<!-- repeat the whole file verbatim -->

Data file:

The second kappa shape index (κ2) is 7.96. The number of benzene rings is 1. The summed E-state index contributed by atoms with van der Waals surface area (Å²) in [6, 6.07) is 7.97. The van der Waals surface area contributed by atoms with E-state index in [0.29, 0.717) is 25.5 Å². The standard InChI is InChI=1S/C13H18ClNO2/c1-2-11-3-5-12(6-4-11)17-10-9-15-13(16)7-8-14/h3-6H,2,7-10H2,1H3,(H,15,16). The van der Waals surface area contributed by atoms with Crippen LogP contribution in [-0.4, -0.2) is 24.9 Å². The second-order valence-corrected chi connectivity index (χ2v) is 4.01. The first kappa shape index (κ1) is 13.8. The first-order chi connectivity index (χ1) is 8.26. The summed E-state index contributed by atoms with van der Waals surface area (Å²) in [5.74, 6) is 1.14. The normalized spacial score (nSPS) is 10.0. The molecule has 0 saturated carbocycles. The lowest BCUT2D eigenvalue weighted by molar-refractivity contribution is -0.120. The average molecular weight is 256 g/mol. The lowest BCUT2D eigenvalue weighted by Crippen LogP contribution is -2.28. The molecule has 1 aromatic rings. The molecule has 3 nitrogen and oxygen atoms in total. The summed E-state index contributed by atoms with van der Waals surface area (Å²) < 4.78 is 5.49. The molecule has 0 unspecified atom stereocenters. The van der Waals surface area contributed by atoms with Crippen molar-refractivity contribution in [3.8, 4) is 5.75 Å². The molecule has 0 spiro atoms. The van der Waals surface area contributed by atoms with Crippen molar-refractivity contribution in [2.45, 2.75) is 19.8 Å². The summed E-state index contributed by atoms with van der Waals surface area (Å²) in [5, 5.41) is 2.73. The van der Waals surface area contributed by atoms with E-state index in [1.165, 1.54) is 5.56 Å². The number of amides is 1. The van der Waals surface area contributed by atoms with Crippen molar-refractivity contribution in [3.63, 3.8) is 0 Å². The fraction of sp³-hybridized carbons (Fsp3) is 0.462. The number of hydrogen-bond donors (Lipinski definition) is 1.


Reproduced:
The second kappa shape index (κ2) is 7.96. The number of benzene rings is 1. The summed E-state index contributed by atoms with van der Waals surface area (Å²) in [6, 6.07) is 7.97. The van der Waals surface area contributed by atoms with E-state index in [0.29, 0.717) is 25.5 Å². The standard InChI is InChI=1S/C13H18ClNO2/c1-2-11-3-5-12(6-4-11)17-10-9-15-13(16)7-8-14/h3-6H,2,7-10H2,1H3,(H,15,16). The van der Waals surface area contributed by atoms with Crippen LogP contribution in [-0.4, -0.2) is 24.9 Å². The second-order valence-corrected chi connectivity index (χ2v) is 4.01. The first kappa shape index (κ1) is 13.8. The first-order chi connectivity index (χ1) is 8.26. The summed E-state index contributed by atoms with van der Waals surface area (Å²) in [5.74, 6) is 1.14. The normalized spacial score (nSPS) is 10.0. The molecule has 0 saturated carbocycles. The lowest BCUT2D eigenvalue weighted by molar-refractivity contribution is -0.120. The average molecular weight is 256 g/mol. The lowest BCUT2D eigenvalue weighted by Crippen LogP contribution is -2.28. The molecule has 1 aromatic rings. The molecule has 3 nitrogen and oxygen atoms in total. The summed E-state index contributed by atoms with van der Waals surface area (Å²) < 4.78 is 5.49. The molecule has 0 unspecified atom stereocenters. The van der Waals surface area contributed by atoms with Crippen molar-refractivity contribution in [3.8, 4) is 5.75 Å². The molecule has 0 spiro atoms. The van der Waals surface area contributed by atoms with Crippen molar-refractivity contribution in [2.45, 2.75) is 19.8 Å². The summed E-state index contributed by atoms with van der Waals surface area (Å²) in [5, 5.41) is 2.73. The van der Waals surface area contributed by atoms with E-state index in [1.165, 1.54) is 5.56 Å². The number of amides is 1. The van der Waals surface area contributed by atoms with Crippen molar-refractivity contribution in [3.63, 3.8) is 0 Å². The fraction of sp³-hybridized carbons (Fsp3) is 0.462. The number of hydrogen-bond donors (Lipinski definition) is 1.